WASHINGTON -- Prominent figures in the Republican Party in recent days have expressed renewed interest in repealing the 14th Amendment to the Constitution, which would take away the automatic right of those born in the United States to become citizens of the country. Even a number of the GOP presidential candidates argue that this privilege has been abused and is no longer necessary in modern times.
But rescinding birthright citizenship privileges would return the U.S. to some of its darkest chapters, when politicians tried to deny citizenship rights to black people and when the country was overtaken by anti-Chinese xenophobia.
Walter Dellinger has been trying to push back against the anti-birthright citizenship movement since the mid-1990s, when he served as a top legal official in President Bill Clinton's administration and testified against such an effort before a House committee.
He told The Huffington Post Tuesday that the country is at a "critical moment" in this debate, when a major political party may nominate as its presidential candidate someone who embraces the end of birthright citizenship.
"It would fundamentally change the identity of America," Dellinger said, "to create a permanent caste that was excluded from citizenship generation after generation."
Citizenship by birth has been enshrined in common law since America's founding. The first time in the nation's history that this right was taken away for a group of people was in 1857, when the Supreme Court issued its shameful Dred Scott decision holding that black people, either free or slave, could never become U.S. citizens.
Eleven years later, the U.S. rectified that mistake and ratified the 14th Amendment, which states, "All persons born or naturalized in the United States, and subject to the jurisdiction thereof, are citizens of the United States and of the state wherein they reside."
One of the arguments critics put forth for doing away with this provision is that it has served its purpose. Slavery is gone, they say, and it's no longer applicable to modern times.
In 2010, Sen. Rand Paul (R-Ky.), who is now running for president, argued that it might be time to "amend the Constitution because I don't think the 14th Amendment was meant to apply to illegal aliens. It was meant to apply to the children of slaves."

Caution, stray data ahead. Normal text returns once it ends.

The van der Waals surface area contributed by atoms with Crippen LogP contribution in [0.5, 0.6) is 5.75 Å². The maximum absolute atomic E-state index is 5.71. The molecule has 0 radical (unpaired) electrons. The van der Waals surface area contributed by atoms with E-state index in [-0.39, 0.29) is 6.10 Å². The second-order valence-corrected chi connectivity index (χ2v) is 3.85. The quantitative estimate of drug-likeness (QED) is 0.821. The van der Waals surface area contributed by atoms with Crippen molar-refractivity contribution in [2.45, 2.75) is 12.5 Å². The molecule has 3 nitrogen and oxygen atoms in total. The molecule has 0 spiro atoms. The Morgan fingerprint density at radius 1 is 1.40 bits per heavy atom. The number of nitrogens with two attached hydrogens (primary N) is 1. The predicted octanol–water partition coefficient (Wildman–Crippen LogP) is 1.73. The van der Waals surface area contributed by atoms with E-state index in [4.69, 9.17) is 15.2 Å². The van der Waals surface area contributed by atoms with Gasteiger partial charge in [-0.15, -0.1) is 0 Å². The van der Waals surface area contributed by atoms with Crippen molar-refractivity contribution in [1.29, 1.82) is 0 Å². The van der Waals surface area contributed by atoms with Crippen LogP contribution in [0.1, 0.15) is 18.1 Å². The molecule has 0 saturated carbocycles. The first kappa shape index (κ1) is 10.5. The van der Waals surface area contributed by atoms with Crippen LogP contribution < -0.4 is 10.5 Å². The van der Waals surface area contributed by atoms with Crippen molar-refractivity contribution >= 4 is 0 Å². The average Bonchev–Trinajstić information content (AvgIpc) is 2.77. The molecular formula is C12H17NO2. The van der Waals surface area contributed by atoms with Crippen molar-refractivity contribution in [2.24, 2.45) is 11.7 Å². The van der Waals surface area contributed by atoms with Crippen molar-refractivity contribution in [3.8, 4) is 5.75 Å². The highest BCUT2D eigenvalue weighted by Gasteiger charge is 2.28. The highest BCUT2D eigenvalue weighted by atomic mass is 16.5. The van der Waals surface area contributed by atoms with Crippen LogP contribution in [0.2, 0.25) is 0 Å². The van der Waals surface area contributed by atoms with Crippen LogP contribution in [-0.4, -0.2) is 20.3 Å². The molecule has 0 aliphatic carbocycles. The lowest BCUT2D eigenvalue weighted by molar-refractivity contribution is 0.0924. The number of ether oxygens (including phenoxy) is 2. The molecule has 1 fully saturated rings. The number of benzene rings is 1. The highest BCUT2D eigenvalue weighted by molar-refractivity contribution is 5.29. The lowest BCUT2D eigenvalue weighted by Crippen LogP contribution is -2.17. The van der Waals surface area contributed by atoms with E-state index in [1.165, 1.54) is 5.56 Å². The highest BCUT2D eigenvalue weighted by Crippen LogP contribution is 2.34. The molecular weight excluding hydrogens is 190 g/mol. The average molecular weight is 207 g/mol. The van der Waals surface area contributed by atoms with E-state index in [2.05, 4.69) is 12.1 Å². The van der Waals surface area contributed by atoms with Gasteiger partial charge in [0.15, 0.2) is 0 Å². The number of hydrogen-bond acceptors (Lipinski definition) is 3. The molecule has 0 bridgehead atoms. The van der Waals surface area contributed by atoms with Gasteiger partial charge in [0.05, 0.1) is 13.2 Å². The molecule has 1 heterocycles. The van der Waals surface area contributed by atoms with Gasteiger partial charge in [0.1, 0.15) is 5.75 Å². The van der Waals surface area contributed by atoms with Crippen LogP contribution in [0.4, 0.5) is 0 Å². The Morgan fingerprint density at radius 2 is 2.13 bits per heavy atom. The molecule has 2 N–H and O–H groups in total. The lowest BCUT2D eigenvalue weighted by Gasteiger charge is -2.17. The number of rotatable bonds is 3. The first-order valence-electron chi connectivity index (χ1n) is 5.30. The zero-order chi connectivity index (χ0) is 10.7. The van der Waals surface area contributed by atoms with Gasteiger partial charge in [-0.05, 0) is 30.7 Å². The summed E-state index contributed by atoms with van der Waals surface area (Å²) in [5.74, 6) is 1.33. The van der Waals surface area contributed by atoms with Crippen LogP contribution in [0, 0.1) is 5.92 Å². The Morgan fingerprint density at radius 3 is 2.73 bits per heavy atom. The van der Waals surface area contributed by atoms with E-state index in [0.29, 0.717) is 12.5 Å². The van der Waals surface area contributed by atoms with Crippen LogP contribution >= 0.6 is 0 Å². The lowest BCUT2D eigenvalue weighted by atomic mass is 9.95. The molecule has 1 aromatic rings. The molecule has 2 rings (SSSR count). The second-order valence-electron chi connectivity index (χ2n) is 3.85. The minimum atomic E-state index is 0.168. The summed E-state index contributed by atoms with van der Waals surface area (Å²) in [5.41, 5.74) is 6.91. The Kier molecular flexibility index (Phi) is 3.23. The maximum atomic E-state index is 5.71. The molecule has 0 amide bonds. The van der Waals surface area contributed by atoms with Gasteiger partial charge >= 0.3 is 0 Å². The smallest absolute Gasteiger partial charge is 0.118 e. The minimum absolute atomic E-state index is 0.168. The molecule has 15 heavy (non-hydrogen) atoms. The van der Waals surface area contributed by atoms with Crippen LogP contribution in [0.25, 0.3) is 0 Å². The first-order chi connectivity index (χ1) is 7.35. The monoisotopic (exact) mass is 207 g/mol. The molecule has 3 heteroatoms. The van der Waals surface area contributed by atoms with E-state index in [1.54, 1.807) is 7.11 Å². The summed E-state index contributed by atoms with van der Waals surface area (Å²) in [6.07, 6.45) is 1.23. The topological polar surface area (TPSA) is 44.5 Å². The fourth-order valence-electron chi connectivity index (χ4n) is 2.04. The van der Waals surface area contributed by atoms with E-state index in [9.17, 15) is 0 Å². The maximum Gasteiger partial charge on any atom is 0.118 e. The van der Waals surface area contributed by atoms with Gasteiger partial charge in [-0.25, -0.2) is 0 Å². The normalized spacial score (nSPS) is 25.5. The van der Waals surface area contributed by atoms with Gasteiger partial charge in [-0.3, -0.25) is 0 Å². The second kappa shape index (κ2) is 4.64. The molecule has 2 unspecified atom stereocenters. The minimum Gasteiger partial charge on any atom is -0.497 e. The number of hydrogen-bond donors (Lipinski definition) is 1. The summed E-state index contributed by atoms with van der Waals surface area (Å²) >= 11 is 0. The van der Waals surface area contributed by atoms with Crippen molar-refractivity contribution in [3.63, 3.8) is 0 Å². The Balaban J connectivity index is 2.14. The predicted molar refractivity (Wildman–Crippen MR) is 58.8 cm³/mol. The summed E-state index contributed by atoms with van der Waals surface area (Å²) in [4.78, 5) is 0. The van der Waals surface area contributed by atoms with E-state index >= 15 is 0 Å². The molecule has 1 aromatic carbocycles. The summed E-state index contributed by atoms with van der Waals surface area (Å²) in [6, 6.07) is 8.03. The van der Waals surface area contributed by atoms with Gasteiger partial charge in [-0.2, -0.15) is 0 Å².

But in fact, the framers of the 14th Amendment were thinking of immigrants' children, as they made clear in an 1866 debate on the Senate floor.
Sen. Edgar Cowan (R-Pa.) was an opponent of birthright citizenship and specifically worried about the measure leading to an influx of immigrants. When he asked whether the proposed legislation would cover children of immigrants, Sen. John Conness (R-Calif.), a supporter, said it would:
COWAN: I am really desirous to have a legal definition of "citizenship of the United States." ... Is the child of the Chinese immigrant in California a citizen? [...]
CONNESS: The proposition before us...relates...to the children begotten of Chinese parents in California, and it is proposed to declare that they shall be citizens. ... I am in favor of doing so.
There was a substantial amount of racism wrapped up in fears about granting birthright citizenship to immigrants' children. Cowan said senators should consider what would happen if California, for instance, were "overrun by a flood of immigration of the Mongol race."
Anti-Chinese sentiment was high in the late 19th century, with people worried that Chinese immigrants -- who were viewed as racially inferior -- would come in and take away the jobs of hardworking Americans. In response, politicians passed the Chinese Exclusion Act, which essentially stopped Chinese immigration and barred Chinese residents of the U.S. from becoming citizens.
Officials also tried to stop the American-born children of Chinese immigrants from becoming citizens. Wong Kim Ark was born in San Francisco to Chinese immigrants. When the U.S. government refused to grant him citizenship, he challenged the decision under the 14th Amendment, and his case went to the Supreme Court. The Court affirmed in United States v. Wong Kim Ark (1898) that immigrants' children born in the United States are entitled to citizenship.
The Supreme Court noted in its majority opinion that the importance of birthright citizenship was indicated by the fact that it was codified as an amendment, rather than as a regular law.
"The same congress, shortly afterwards, evidently thinking it unwise, and perhaps unsafe, to leave so important a declaration of rights to depend upon an ordinary act of legislation, which might be repealed by any subsequent congress, framed the fourteenth amendment of the constitution," the justices wrote.
Dellinger warned that people who want to get rid of birthright citizenship should think more carefully about the implications.
"Today, it serves a very important function, that no one can go back to previous generations and find out that your claim to be a citizen is faulty because your grandparent or great-grandparents was not lawfully in the country," he said. "That's the critical importance of wiping the slate clean."
"If it weren't for birthright citizenship, people could go back and say, 'We found out your great-grandparent arrived at Ellis Island under a different name, and therefore none of her descendants are citizens either,'" Dellinger added. "Birthright citizenship eliminates all of those questions."